Tlacael Esparza recently received his masters in music tech from NYU Steinhardt and is the co-founder ofSensory Percussion. I found the idea of doing 10-15 customer interviews a week daunting and distracting. How can I commit to getting out of the building when I have so much more work to do building and improving our first product? However, going through the customer development process showed me the danger in that kind of thinking. In talking to musicians and music producersthere was a lot to be learned about how our competitors products are perceived and used and how Sensory Percussion would fit into the current eco-system.Read Tlacaels blog post about his Summer Launchpad experiencehere.

Fang-Ke Huang is a postdoctoral fellow inNYU Langone Medical Center, applying theproteomic approachto understand the brains functionalities such as learning and memory.(The)class taught me not onlythe importance of customers, but also the application of thescientific method to the business model...Ialso learned that an entrepreneur should have a productiveattitude towards setbacks. , I started to view setbacks as a chance forfeedback and as opportunities to redirect my efforts. Fang-Kes blog about the class is here.

Make it Better

Last but not least, Frank thought that neither the Four Steps to the Epiphanynor theStartup Owners Manual had enough specific advice on Customer Development. (Ouch.) I told him that if hethought he could do better he should write his own book. So Frank did. He collaborated with Giff Constable and wrote Talking to Humans: Success Startswith Understanding Your Customersto guide aspiring entrepreneurs through the process of securing, conducting and synthesizing early customer discovery interviews. And you know what? It is a great book. I used it in the I-Corps @ NIH program, and its now one of my class texts.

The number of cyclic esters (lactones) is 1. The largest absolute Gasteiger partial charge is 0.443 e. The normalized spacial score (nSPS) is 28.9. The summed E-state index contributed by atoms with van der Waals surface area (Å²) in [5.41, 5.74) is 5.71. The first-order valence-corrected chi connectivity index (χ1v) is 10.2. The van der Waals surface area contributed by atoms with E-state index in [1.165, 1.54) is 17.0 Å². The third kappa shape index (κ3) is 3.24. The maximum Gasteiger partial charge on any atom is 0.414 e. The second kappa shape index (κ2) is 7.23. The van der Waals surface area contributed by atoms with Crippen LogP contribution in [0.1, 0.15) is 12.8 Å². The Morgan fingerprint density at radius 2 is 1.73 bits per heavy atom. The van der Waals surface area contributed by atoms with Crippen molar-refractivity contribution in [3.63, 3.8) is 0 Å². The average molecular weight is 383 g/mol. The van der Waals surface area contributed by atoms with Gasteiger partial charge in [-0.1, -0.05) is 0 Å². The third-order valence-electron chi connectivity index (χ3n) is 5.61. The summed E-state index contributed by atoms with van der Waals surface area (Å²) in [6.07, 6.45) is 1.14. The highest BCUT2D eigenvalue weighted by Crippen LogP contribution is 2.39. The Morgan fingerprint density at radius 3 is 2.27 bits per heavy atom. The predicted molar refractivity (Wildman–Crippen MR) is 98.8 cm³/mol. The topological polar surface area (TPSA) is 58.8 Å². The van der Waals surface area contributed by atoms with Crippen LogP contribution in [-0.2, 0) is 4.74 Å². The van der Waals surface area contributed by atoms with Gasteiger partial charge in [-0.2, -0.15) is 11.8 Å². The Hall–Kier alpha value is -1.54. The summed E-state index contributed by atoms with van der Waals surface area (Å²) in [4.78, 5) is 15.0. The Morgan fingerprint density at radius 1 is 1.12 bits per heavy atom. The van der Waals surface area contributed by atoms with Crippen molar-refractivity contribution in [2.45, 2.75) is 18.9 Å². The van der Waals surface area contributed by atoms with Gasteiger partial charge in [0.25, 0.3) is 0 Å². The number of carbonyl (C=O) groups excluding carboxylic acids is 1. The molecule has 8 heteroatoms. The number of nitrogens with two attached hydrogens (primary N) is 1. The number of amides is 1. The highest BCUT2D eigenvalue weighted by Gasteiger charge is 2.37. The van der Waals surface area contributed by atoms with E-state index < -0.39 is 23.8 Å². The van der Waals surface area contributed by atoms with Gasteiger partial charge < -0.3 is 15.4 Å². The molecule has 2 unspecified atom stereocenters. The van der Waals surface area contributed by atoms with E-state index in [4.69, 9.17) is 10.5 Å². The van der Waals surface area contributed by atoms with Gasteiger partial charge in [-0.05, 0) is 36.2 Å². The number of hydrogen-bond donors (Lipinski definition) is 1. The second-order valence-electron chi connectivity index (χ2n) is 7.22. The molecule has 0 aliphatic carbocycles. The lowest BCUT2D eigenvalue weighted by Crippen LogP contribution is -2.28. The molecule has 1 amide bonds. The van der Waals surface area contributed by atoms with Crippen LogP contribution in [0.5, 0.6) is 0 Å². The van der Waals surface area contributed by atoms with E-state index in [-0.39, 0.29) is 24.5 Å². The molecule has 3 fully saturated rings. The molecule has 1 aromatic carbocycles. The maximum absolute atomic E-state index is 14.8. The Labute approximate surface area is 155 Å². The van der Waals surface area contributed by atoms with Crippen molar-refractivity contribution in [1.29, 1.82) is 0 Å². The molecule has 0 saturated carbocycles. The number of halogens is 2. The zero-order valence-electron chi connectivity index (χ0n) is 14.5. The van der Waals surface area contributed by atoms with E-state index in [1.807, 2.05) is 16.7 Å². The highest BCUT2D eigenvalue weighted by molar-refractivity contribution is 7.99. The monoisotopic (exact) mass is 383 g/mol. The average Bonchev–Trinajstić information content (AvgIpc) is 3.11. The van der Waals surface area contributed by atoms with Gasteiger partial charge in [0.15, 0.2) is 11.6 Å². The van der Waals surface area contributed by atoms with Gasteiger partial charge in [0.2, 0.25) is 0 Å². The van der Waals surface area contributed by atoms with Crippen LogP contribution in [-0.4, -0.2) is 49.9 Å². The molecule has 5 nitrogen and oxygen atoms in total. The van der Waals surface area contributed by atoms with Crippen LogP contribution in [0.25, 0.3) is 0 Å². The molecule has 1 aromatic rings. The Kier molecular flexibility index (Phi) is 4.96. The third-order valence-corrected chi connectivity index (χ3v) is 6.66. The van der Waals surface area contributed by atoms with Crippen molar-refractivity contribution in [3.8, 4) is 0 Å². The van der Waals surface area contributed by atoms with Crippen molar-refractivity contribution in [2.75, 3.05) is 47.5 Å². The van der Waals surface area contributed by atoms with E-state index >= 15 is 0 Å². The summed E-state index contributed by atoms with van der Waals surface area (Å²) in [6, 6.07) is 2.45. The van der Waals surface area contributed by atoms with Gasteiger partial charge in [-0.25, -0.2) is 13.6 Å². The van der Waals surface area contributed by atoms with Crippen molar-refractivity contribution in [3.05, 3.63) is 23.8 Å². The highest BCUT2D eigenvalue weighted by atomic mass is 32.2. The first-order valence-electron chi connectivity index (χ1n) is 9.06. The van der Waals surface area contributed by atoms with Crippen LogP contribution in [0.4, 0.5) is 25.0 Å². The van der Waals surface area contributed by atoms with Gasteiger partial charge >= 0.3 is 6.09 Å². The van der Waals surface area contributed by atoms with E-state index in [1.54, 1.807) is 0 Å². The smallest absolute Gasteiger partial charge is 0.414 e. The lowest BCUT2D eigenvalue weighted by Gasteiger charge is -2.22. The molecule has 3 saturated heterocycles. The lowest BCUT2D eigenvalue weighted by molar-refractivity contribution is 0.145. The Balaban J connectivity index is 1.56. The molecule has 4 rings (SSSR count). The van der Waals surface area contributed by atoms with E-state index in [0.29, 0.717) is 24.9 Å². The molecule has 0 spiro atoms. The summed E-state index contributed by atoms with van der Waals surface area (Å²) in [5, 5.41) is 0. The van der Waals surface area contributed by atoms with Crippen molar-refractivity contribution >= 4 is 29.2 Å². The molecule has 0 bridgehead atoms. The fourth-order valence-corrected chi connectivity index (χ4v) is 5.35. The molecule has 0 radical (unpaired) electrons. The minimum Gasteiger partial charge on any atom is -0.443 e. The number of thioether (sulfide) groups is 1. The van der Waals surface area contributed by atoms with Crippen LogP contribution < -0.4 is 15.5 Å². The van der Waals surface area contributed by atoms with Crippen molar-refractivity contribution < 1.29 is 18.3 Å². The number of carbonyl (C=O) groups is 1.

Whats Next?

From my time at NYU last summer, it was clear there is already a growing demand and interest from faculty and administrators alike to apply Lean in life science and healthcare at NYU. Now that the National Institute of Health has run an I-Corps class specifically targeted for Life Science and Healthcare (therapeutics, diagnostics, medical devices and digital health), theres now a Lean LaunchPad curriculum for Franks next target bringing the Lean LaunchPad class into the NYU Medical Center in 2015

Lessons Learned

    The National Science Foundation Innovation Corps has been a great investment for the country

    Its spurred a renaissance in entrepreneurial education

    NYU has grabbed the opportunity with both hands

    Theyve made one heck of an impact in just two years

    I cant wait tosee what they do next